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An Empirical Analysis of the Austrian Business Cycle Theory

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  • William Luther

    ()

  • Mark Cohen

    ()

Abstract

The Austrian economists Ludwig von Mises and Friedrich A. Hayek developed a unique theory of the business cycle. In their view, an unsustainable boom ensues when the rate of interest prevailing in the market falls below the natural rate. The boom is characterized not only by an increase in aggregate production but also by a distortion of the structure of production. Similarly, the recession that follows is characterized by a decline in aggregate production as the structure of production is repaired. Hence, the Austrian account of macroeconomic fluctuation stresses the misallocation and reallocation of resources in addition to the overproduction and underproduction of more conventional business cycle theories. In a recent article, Lester and Wolff (Review of Austrian Economics 26(4):433–461, 2013 ) attempt to consider the empirical relevance of the Austrian view. We argue that the authors’ use of the federal funds rate as an indicator of monetary policy is inappropriate in that it fails to distinguish a low market interest rate from a market interest rate that is low relative to the natural rate. Using an estimate of the natural rate provided by Selgin et al. ( 2011 ), we attempt to improve upon their analysis. Copyright International Atlantic Economic Society 2014

Suggested Citation

  • William Luther & Mark Cohen, 2014. "An Empirical Analysis of the Austrian Business Cycle Theory," Atlantic Economic Journal, Springer;International Atlantic Economic Society, vol. 42(2), pages 153-169, June.
  • Handle: RePEc:kap:atlecj:v:42:y:2014:i:2:p:153-169
    DOI: 10.1007/s11293-014-9415-5
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    References listed on IDEAS

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    1. N. Gregory Mankiw & Ricardo Reis, 2002. "Sticky Information versus Sticky Prices: A Proposal to Replace the New Keynesian Phillips Curve," The Quarterly Journal of Economics, Oxford University Press, vol. 117(4), pages 1295-1328.
    2. Bernanke, Ben S & Blinder, Alan S, 1992. "The Federal Funds Rate and the Channels of Monetary Transmission," American Economic Review, American Economic Association, vol. 82(4), pages 901-921, September.
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    5. Peter J. Boettke & William J. Luther, 2010. "The Ordinary Economics of an Extraordinary Crisis," Chapters,in: Macroeconomic Theory and its Failings, chapter 1 Edward Elgar Publishing.
    6. Lawrence J. Christiano & Martin Eichenbaum & Charles L. Evans, 2005. "Nominal Rigidities and the Dynamic Effects of a Shock to Monetary Policy," Journal of Political Economy, University of Chicago Press, vol. 113(1), pages 1-45, February.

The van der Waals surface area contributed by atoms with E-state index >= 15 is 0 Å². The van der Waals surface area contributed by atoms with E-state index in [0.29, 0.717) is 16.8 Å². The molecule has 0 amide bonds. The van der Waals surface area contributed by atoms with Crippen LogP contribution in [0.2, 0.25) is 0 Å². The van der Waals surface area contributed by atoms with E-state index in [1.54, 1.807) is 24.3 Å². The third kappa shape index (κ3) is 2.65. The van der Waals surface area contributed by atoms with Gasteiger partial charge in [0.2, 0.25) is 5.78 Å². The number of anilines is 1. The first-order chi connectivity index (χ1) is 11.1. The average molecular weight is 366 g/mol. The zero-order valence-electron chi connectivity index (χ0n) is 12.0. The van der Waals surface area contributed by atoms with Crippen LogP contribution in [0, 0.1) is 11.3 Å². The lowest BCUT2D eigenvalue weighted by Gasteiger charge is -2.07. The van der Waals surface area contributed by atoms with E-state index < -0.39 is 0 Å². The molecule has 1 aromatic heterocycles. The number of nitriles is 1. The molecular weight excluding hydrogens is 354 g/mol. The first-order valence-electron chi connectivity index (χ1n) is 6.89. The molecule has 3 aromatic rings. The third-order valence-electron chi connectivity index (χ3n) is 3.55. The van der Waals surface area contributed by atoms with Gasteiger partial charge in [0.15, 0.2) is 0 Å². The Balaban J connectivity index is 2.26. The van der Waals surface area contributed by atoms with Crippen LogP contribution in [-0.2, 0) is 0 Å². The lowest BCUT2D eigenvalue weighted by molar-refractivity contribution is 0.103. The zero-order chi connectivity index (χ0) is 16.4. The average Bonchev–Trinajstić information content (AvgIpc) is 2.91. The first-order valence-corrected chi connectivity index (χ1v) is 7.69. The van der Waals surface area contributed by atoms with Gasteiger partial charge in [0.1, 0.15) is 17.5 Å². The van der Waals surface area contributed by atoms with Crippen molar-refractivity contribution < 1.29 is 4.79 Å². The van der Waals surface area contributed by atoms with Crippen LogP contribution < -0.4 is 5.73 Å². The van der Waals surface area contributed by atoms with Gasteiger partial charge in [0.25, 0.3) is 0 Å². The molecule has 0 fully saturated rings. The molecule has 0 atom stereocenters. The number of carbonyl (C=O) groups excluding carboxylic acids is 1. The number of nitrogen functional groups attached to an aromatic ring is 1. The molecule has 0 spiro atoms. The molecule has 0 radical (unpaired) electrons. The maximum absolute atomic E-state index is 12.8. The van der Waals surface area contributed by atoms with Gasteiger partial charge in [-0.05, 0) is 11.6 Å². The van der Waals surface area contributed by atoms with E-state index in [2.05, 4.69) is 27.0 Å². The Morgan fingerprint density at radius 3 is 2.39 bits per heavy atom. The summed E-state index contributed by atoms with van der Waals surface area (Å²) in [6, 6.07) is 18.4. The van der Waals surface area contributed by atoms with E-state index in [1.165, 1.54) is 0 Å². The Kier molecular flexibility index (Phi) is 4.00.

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    8. Roger W. Garrison, 2004. "Overconsumption and Forced Saving in the Mises-Hayek Theory of the Business Cycle," History of Political Economy, Duke University Press, vol. 36(2), pages 323-349, Summer.
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    Cited by:

    1. Adrián O. Ravier & Nicolás Cachanosky, 2015. "Fiscal Policy in Capital-Based Macroeconomics with Idle Resources," Journal of Private Enterprise, The Association of Private Enterprise Education, vol. 30(Winter 20), pages 81-95.
    2. Cachanosky, Nicolás & Lewin, Peter, 2016. "An empirical application of the EVA® framework to business cycles," Review of Financial Economics, Elsevier, vol. 30(C), pages 60-67.
    3. repec:kap:revaec:v:30:y:2017:i:2:d:10.1007_s11138-016-0340-5 is not listed on IDEAS
    4. Andrzej Jędruchniewicz, 2015. "The Price Structure in the Polish Business Cycle. The Downward Phase," Ekonomia journal, Faculty of Economic Sciences, University of Warsaw, vol. 40.

    More about this item

    Keywords

    Austrian; Boom; Business cycle; Bust; Federal funds rate; Friedrich A. Hayek; Interest rate; Ludwig von Mises; Macroeconomic fluctuation; Monetary policy; Producer price index; Productivity rule; Stage of process; Taylor rule; B53; E32; E52; E53;

    JEL classification:

    • B53 - Schools of Economic Thought and Methodology - - Current Heterodox Approaches - - - Austrian
    • E32 - Macroeconomics and Monetary Economics - - Prices, Business Fluctuations, and Cycles - - - Business Fluctuations; Cycles
    • E52 - Macroeconomics and Monetary Economics - - Monetary Policy, Central Banking, and the Supply of Money and Credit - - - Monetary Policy
    • E53 - Macroeconomics and Monetary Economics - - Monetary Policy, Central Banking, and the Supply of Money and Credit - - - Deposit Insurance

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